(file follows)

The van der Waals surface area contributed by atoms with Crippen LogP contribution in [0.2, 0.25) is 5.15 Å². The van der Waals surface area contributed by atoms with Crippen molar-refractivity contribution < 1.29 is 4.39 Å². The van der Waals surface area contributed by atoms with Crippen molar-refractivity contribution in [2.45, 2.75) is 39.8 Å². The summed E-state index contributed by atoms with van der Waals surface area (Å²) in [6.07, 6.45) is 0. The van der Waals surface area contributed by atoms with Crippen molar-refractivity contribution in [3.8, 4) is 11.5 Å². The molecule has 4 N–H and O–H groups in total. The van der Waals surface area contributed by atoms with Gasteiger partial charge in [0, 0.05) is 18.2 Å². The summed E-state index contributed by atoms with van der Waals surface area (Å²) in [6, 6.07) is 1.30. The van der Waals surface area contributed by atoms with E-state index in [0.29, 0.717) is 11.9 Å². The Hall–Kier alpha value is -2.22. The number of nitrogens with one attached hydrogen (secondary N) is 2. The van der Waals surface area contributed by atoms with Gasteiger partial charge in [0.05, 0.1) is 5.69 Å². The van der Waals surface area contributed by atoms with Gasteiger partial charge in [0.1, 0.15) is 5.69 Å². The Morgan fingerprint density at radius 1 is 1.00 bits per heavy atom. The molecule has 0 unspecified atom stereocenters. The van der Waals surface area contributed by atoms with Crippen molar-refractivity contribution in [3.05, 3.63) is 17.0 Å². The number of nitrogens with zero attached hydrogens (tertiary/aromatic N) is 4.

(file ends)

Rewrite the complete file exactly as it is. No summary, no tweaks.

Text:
The van der Waals surface area contributed by atoms with Crippen LogP contribution in [0.2, 0.25) is 5.15 Å². The van der Waals surface area contributed by atoms with Crippen molar-refractivity contribution < 1.29 is 4.39 Å². The van der Waals surface area contributed by atoms with Crippen molar-refractivity contribution in [2.45, 2.75) is 39.8 Å². The summed E-state index contributed by atoms with van der Waals surface area (Å²) in [6.07, 6.45) is 0. The van der Waals surface area contributed by atoms with Crippen molar-refractivity contribution in [3.8, 4) is 11.5 Å². The molecule has 4 N–H and O–H groups in total. The van der Waals surface area contributed by atoms with Gasteiger partial charge in [0, 0.05) is 18.2 Å². The summed E-state index contributed by atoms with van der Waals surface area (Å²) in [6, 6.07) is 1.30. The van der Waals surface area contributed by atoms with E-state index in [0.29, 0.717) is 11.9 Å². The Hall–Kier alpha value is -2.22. The number of nitrogens with one attached hydrogen (secondary N) is 2. The van der Waals surface area contributed by atoms with Gasteiger partial charge in [0.05, 0.1) is 5.69 Å². The van der Waals surface area contributed by atoms with Gasteiger partial charge in [0.1, 0.15) is 5.69 Å². The Morgan fingerprint density at radius 1 is 1.00 bits per heavy atom. The molecule has 0 unspecified atom stereocenters. The van der Waals surface area contributed by atoms with Crippen molar-refractivity contribution in [3.05, 3.63) is 17.0 Å². The number of nitrogens with zero attached hydrogens (tertiary/aromatic N) is 4.